Jill Clark and John Anthony of Cheltenham, PA, perused several books while Clark was pregnant with their first child. They found Gianni, which equals Johnny in Italian. "We changed the g to a j and after staring at it for a month noticed that 'Ji' is an abbreviation for Jill and 'an' is short for Anthony," says Clark. They named their daughter Jiana and, she says, "I don't think we could have picked a better name."
James and Michelle Giesey of Elgin, IL, decided to call their son Austin because Michelle discovered she was pregnant on a trip to the Texas capital. Robert Simonson and Sarah Schmerler of Brooklyn, NY, conceived their first child in Venice. So they gave their son Asher, who was named after his maternal grandfather, the traditional Italian middle name Benvenuto, which means "welcome."
A place name can be a town, a country, or, in the case of Kelly and Jeff Huddleston of Gainesboro, TN, a street. "There was a street near our home called Avalon," Jeff says. "One day we were discussing possible names and just then we passed by the street sign. We looked at each other and said, 'Avalon.' It made me recall our second date. We were listening to Van Morrison, and my wife commented on how she loved the song that was playing. That album happened to be Avalon Sunset."
Sara Stewart of Woodstock, GA, named her son Coda after the title of the final Led Zeppelin album. "His full name is Coda Jason Stewart," she says. "I figured if he ever didn't like the name Coda, he could go by C.J."
Shilpa Patel-Paul of Greenwood, IN, kept Shareena, her favorite name from Guiding Light, secret for many years because she was afraid someone would take it. Fortunately, no one did, and her daughter, Shareena Paul, is now 5 years old.
"Our fifth daughter's name is Molly Marie," says Jean Hoffman of Battle Creek, IA. "I insisted on the initials because I craved M&Ms during my pregnancy."
David Levy of Cincinnati, and his wife were expecting their son in November 1999, close to Thanksgiving. "We were joking about naming him Butterball or Perdue," he recalls. "But when we landed on Tyson, we realized it was the best name we'd considered." It went to the top of their list, where it remained. And just in time, it turns out, since Tyson was fully cooked (so to speak) by October.
These are proliferating on the Internet; a quick search-engine query will turn up at least a half-dozen services that, for a fee ranging from $15 to $75, will provide five or more names selected "just for you." One such service, asks for a variety of information (friends and family members you might want to honor, ethnic names you prefer, trendy or traditional tastes, and so forth). Forty-eight hours later, you received six interesting choices based on the information you provide.
Marjorie and Robert Sims of Cordova, TN, had run out of ideas with their fourth child on the way. "My two oldest children were riding in the car with their dad," Marjorie says, "and my husband asked them, 'What should we name the baby?' One said, 'Benjamin,' and the other said, 'Joseph.'" Benjamin Joseph Sims is now 6 years old.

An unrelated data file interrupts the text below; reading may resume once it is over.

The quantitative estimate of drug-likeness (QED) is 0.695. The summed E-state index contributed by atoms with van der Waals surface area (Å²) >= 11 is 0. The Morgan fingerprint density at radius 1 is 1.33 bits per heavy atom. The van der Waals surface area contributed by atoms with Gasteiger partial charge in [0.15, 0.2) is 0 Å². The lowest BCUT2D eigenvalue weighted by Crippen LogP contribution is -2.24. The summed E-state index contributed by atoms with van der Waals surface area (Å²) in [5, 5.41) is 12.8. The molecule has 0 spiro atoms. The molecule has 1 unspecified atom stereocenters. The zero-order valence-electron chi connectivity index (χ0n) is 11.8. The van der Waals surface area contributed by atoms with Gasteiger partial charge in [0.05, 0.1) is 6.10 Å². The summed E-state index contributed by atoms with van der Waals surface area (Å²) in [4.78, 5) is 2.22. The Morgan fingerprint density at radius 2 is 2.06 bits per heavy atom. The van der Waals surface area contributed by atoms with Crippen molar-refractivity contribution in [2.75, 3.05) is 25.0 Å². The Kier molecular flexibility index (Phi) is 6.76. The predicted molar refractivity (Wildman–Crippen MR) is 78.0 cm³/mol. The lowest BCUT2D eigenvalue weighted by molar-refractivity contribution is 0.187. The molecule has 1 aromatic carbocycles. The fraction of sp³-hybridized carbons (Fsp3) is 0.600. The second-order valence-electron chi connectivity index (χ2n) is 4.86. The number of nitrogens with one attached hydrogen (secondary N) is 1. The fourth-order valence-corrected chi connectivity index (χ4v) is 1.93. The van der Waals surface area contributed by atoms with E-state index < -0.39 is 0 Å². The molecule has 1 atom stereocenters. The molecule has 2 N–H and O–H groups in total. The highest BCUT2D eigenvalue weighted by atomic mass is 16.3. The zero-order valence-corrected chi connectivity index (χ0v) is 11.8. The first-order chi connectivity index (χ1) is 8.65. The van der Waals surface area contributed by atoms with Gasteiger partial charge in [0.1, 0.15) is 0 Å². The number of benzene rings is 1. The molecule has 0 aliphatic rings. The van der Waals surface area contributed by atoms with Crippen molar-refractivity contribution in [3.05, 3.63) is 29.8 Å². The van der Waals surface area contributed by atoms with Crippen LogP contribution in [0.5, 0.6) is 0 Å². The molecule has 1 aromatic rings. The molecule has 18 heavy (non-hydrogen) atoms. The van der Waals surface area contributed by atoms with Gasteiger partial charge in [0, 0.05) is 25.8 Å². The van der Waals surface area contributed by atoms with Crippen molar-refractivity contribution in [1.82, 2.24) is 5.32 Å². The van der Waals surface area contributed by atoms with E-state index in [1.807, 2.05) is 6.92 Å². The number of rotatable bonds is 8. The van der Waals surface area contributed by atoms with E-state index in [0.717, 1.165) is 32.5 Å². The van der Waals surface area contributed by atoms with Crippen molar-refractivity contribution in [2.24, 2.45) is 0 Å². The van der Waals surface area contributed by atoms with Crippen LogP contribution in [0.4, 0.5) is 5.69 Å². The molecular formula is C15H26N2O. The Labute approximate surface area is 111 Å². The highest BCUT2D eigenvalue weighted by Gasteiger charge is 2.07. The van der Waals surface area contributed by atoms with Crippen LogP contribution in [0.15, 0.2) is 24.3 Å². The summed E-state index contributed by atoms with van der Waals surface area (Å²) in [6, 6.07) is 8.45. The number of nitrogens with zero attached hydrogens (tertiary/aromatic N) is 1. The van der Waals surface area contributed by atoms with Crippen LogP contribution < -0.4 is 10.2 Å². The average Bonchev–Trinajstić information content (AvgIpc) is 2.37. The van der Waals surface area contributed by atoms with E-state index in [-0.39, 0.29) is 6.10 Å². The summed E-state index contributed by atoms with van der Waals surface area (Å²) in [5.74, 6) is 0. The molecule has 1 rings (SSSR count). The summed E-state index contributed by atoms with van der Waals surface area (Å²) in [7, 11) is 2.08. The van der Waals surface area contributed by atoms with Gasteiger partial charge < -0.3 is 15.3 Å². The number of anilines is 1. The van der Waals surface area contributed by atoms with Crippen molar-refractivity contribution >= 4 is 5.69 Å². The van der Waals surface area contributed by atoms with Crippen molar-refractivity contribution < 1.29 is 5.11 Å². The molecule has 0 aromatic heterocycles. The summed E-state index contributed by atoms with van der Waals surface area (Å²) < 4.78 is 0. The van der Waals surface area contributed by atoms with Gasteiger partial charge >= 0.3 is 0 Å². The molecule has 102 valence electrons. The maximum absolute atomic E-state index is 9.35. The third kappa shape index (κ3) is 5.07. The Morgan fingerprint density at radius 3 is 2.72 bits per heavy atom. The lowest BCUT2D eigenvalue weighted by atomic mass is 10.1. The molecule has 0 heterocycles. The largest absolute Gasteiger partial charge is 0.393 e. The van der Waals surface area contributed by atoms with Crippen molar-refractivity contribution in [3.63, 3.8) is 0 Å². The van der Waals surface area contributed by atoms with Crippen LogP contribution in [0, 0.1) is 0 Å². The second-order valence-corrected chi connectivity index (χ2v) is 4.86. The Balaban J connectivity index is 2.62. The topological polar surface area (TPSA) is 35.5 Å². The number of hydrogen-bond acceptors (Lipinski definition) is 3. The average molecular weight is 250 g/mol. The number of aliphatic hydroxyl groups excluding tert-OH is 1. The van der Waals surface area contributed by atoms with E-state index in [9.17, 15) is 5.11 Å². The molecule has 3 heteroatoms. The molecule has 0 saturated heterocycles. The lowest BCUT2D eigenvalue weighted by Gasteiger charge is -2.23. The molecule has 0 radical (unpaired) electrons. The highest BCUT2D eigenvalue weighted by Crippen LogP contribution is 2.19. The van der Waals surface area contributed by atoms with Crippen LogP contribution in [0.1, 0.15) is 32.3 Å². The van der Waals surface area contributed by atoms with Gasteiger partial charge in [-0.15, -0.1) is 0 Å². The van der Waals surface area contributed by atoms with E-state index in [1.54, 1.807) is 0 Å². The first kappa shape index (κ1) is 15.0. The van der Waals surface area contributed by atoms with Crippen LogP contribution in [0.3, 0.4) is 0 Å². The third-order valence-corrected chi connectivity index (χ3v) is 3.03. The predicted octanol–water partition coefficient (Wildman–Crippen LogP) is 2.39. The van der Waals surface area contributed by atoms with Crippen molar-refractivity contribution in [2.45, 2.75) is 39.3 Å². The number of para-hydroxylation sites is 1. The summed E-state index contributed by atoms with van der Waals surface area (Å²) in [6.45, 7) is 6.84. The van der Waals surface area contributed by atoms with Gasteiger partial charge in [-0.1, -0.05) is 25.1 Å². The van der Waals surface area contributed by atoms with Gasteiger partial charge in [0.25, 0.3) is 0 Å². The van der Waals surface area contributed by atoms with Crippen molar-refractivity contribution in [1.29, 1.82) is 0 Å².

Julie Gibson of Orange Park Acres, CA, says she and her husband, James, kept playing the name game for days after their third child was born: "Finally, we narrowed it down to three names. My husband leaned over the bassinet and said the first one, and the baby cried. He said the second one, and the baby cried. He said the third name, and the baby cooed. The name our baby chose is Matthew, which means 'gift of God,' and we truly feel that he is our little gift."
Jason Black and Frances Schroeder of Mount Kisco, NY, made headlines last summer when they put their third child's naming rights up for auction on Yahoo! and eBay. The minimum bid: $500,000. They hoped that a corporate sponsor's beneficence would allow them to buy a home and start a college fund. "You see it with buildings and concert halls," Black told me. "This seemed like the logical next step."
Maybe to them, but not to a number of journalists who found the idea distasteful. (On the Today show, Katie Couric told Black she thought it was "creepy.") The couple, who have two older daughters, decided to end their pursuit. They eventually gave their baby boy the old-fashioned name Zane.
"My husband placed five names we agreed on in a hat and picked one out," says Veronica Rodriguez of Aurora, CO. Sounds easy enough, but even this process isn't foolproof, as Autumn Conley of Springfield, OH, discovered. "I decided that whichever name I drew first would be the baby's first name and the second would be the middle name," says Conley, who had been told that she was having a boy. "I ended up drawing the name Drystan Tyler. Ironically, I gave birth to a girl!" Conley wound up naming her daughter Cissy Alanis. (Cissy is Conley's mother's name.) "Just make sure to choose a boy's name and a girl's name -- in case Mother Nature decides to overrule the ultrasound," she advises.
Finally, sometimes a new parent simply finds the (arch)angels at her side. "I liked the name Gabriel, but my husband didn't want to name our son after an archangel -- funny, since his name is Michael," says Loralee Nolletti of New York City. Nolletti, whose husband was out of town, went into labor a month early during a snowstorm. The first taxi driver that she and her sister, Julie, hailed didn't know where the hospital was. The second driver knew where he was going. "As we were pulling up, Julie pointed his identification out to me," says Nolletti. "His name was Gabriel. That's when I said, 'Julie, I've just named my child.'"
Copyright & copy 2010 Meredith Corporation.